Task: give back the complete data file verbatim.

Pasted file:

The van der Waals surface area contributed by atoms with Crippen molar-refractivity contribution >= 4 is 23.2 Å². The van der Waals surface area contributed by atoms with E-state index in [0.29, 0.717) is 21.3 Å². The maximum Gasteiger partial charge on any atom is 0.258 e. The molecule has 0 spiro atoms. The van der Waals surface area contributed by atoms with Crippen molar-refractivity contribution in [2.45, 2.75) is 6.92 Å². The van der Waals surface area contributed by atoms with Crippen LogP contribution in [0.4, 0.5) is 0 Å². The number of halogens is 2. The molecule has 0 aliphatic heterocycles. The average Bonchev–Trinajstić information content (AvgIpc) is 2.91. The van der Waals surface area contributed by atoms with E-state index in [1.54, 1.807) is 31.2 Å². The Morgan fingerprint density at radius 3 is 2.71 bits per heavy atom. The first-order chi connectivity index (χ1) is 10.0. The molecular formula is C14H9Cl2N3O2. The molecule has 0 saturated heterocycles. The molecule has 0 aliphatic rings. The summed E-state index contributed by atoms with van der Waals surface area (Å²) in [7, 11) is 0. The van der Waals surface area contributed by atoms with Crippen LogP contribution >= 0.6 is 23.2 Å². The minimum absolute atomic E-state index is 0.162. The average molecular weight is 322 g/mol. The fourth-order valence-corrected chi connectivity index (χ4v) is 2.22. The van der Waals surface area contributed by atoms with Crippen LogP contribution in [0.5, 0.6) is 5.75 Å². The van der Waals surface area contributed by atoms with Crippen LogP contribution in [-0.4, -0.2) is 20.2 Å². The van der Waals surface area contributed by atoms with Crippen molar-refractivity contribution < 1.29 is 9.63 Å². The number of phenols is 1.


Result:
The van der Waals surface area contributed by atoms with Crippen molar-refractivity contribution >= 4 is 23.2 Å². The van der Waals surface area contributed by atoms with E-state index in [0.29, 0.717) is 21.3 Å². The maximum Gasteiger partial charge on any atom is 0.258 e. The molecule has 0 spiro atoms. The van der Waals surface area contributed by atoms with Crippen molar-refractivity contribution in [2.45, 2.75) is 6.92 Å². The van der Waals surface area contributed by atoms with Crippen LogP contribution in [0.4, 0.5) is 0 Å². The number of halogens is 2. The molecule has 0 aliphatic heterocycles. The average Bonchev–Trinajstić information content (AvgIpc) is 2.91. The van der Waals surface area contributed by atoms with E-state index in [1.54, 1.807) is 31.2 Å². The Morgan fingerprint density at radius 3 is 2.71 bits per heavy atom. The first-order chi connectivity index (χ1) is 10.0. The molecular formula is C14H9Cl2N3O2. The molecule has 0 saturated heterocycles. The molecule has 0 aliphatic rings. The summed E-state index contributed by atoms with van der Waals surface area (Å²) in [7, 11) is 0. The van der Waals surface area contributed by atoms with Crippen LogP contribution >= 0.6 is 23.2 Å². The minimum absolute atomic E-state index is 0.162. The average molecular weight is 322 g/mol. The fourth-order valence-corrected chi connectivity index (χ4v) is 2.22. The van der Waals surface area contributed by atoms with Crippen LogP contribution in [0.5, 0.6) is 5.75 Å². The van der Waals surface area contributed by atoms with Crippen LogP contribution in [-0.4, -0.2) is 20.2 Å². The van der Waals surface area contributed by atoms with Crippen molar-refractivity contribution < 1.29 is 9.63 Å². The number of phenols is 1.